2.5 trillion bytes of data are produced every day worldwide. If one gigabyte weighed one kilogram, the daily volume of data would be about 350 times the weight of the Eiffel Tower. Emails, documents, presentations and photos – whether at work or at home – contribute to the exponential growth in the amount of data. 90 percent of the 44 zettabytes of data existing today has been produced in the last two years. This gigantic amount of data is called big data. We will explain to you what this term means and how you can discover valuable insights within the large amounts of data.
Figure 1: Exponential data growth – the diverse data sources of big data
When can we describe data as “big”?
The term big data describes large amounts of data. Due to ongoing digitalization, this data is obtained from a wide variety of sources: Text data from social media articles, medical data from test series, sensor data from factories or image data from video recordings are just a few examples. The formats and structures of this data are varied. What exactly characterizes big data can be explained using the three Vs:
The amount of data produced on a daily basis is constantly rising, so the volume of data is also increasing. In addition to the data that an organization produces itself, more and more data is flowing in from outside. This data must be stored and made as easily usable as possible. The multitude of data sources leads to a variety of data structures. Around 20 percent of the data is available as what we call structured data, which is easy to process. The remaining 80 percent is unstructured data, which is difficult to process. With more and more people and devices generating data, the speed (velocity) at which data is produced also increases. For example, sensors can collect data more than 1,000 times per second, and log data and cookies are also collected for every single user interaction on the internet.
These characteristics all pose challenges to organizations when processing and analyzing big data. Not only do large amounts of data require a lot of storage space, but they also need a great deal of computing capacity. The variety of formats have to be brought together and prepared for the systems. These requirements exceed the capacities of conventional technologies and methods, such as classic databases or reporting solutions.
What are big data technologies?
Big data technologies and big data analytics methods are used to filter, analyze and query the data volumes. When combined with powerful IT solutions and systems, they unlock a wide range of innovative technologies which are applied depending on the amount and type of data. For example, data mining refers to statistical-mathematical methods that are used to recognize patterns. Based on existing data, various algorithms can be used to identify patterns and trends. By contrast, business intelligence solutions support the process of systematically collecting, evaluating and presenting data in order to optimize value creation.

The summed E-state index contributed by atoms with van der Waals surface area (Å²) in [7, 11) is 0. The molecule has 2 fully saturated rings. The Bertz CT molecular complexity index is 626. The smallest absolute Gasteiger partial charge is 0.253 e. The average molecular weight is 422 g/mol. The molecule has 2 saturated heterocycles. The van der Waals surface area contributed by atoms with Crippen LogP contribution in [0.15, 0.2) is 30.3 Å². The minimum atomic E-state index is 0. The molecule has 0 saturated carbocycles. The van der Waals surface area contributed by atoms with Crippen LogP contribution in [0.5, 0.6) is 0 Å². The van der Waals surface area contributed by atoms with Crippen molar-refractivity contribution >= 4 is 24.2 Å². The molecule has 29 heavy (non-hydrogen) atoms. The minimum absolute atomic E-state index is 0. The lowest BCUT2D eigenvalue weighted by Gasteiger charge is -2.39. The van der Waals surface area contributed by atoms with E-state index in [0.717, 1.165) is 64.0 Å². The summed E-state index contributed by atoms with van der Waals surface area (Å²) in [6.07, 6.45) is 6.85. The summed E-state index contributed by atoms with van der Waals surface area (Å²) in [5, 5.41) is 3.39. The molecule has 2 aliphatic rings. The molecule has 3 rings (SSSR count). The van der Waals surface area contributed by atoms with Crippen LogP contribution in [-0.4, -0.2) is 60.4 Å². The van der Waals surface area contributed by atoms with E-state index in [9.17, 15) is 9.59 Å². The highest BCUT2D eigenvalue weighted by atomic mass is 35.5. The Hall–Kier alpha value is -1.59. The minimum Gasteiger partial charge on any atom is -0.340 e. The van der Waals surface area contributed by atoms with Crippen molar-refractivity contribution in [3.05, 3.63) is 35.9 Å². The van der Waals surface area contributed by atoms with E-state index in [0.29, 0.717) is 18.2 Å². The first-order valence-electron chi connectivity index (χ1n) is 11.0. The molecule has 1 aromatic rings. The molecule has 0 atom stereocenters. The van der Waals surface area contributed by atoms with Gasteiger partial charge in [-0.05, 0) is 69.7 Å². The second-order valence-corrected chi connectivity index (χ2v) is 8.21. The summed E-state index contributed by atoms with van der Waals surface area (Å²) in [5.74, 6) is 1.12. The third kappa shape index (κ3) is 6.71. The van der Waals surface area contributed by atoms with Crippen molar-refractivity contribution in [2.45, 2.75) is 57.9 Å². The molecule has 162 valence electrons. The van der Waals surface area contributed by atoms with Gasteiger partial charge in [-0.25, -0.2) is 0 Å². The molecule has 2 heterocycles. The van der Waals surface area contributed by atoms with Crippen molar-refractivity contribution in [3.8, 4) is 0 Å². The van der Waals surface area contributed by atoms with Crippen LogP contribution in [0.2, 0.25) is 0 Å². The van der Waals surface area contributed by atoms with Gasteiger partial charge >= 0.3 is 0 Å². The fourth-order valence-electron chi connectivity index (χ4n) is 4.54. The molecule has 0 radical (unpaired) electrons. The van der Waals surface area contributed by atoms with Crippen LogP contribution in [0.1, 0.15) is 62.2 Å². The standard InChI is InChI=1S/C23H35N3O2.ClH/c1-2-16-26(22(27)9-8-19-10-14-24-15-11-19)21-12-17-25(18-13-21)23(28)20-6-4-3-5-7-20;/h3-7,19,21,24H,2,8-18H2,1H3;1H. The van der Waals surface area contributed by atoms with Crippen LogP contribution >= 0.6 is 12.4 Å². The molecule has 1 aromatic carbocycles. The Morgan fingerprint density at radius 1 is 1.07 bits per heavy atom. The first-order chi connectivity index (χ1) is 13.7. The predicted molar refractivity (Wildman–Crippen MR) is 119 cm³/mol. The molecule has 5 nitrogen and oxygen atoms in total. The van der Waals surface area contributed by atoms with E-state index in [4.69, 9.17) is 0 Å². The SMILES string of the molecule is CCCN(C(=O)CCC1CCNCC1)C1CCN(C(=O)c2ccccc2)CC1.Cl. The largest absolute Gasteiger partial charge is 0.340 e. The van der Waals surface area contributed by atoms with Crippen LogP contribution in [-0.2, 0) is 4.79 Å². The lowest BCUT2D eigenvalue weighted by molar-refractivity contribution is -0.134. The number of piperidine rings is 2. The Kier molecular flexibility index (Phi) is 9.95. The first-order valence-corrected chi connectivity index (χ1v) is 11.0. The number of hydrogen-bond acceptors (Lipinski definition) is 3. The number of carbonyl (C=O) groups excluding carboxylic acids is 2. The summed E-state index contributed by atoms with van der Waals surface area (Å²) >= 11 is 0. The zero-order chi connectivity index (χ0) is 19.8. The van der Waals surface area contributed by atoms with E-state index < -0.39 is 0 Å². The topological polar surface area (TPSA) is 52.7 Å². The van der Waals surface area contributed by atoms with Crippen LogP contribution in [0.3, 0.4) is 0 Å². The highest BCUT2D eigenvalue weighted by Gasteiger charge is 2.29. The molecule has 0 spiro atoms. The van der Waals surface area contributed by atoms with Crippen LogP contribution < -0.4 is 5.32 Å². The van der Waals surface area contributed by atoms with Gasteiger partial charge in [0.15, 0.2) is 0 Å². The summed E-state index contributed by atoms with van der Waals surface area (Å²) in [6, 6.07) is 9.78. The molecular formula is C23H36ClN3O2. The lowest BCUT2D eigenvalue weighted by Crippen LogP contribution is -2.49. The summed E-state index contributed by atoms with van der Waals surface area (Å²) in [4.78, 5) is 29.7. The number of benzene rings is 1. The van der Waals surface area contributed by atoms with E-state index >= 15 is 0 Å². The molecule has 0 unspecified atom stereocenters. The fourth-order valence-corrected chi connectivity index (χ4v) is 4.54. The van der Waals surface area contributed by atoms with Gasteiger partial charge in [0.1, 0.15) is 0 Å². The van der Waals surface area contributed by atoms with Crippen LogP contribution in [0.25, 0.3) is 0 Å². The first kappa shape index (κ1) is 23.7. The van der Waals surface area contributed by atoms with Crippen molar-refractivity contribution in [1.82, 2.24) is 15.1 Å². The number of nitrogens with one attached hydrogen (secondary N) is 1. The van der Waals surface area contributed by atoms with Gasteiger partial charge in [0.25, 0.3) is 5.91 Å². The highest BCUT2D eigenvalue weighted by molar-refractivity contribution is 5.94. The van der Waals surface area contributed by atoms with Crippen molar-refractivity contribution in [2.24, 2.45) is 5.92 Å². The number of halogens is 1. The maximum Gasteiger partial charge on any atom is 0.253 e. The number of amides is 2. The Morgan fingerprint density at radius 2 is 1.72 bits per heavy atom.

The purpose of any big data technology is to transform data into useful information in order to derive new knowledge. The more data used in the methods, the more accurate the derived knowledge can be. The goal of developing big data technologies is therefore to develop cost-effective and fast forms of data processing. Big data analytics can therefore generate new insights and valuable knowledge in real time. This eases decision-making and facilitates the automation of processes.
Figure 2: From data to decisions – the big data processing stages
Big data in practice: Why is data so valuable?
The data world is changing and with it the situation for organizations. Data is becoming the differentiating factor in many industries. The relevance and the need for organizations to be able to process large amounts of data quickly and strategically is increasing rapidly. The intended use of big data offers the opportunity to improve existing products or processes on the one hand, and to open up new fields of business and support the development of new business models on the other.
In practice, this potential can be used across all sectors and departments in an organization. For example, in order to offer a unique and individual range of products and services, in marketing customer data such as interests, gender or age are analyzed. Big data technologies make it possible to identify patterns in purchasing behavior. With specific marketing and sales measures, cross-selling can be conducted, or customer churn can be counteracted with a discount campaign. Big data also offers advantages in production and manufacturing. The sensors in factory and industrial plants serve as an external interface and transmit data concerning the status of the plant and the production process every second. This means that malfunctions and failures can be predicted early on based on sensor data and long downtimes can be prevented. Complex structures such as supply chains in logistics can also benefit from using big data. By efficiently evaluating data on warehousing, demand and sales planning as well as transport routes, reliable forecasts can be made for distribution and logistics networks, for example to avoid delivery bottlenecks. Proactive planning can also reduce transport costs or use location data to adjust transport routes in real time. Due to the large number of available figures and data, the financial sector also makes use of many of the opportunities big data offers. Forecasts can be derived, and scenarios created based on existing data, especially in risk management. This makes it easy to react quickly to risk factors and market developments.
The potential of big data and the use of technologies can therefore be summarized in many ways:
Strengthening customer orientation and customer loyalty
Increasing profitability and optimizing processes
Calculating and minimizing risks
Increasing profits and reducing costs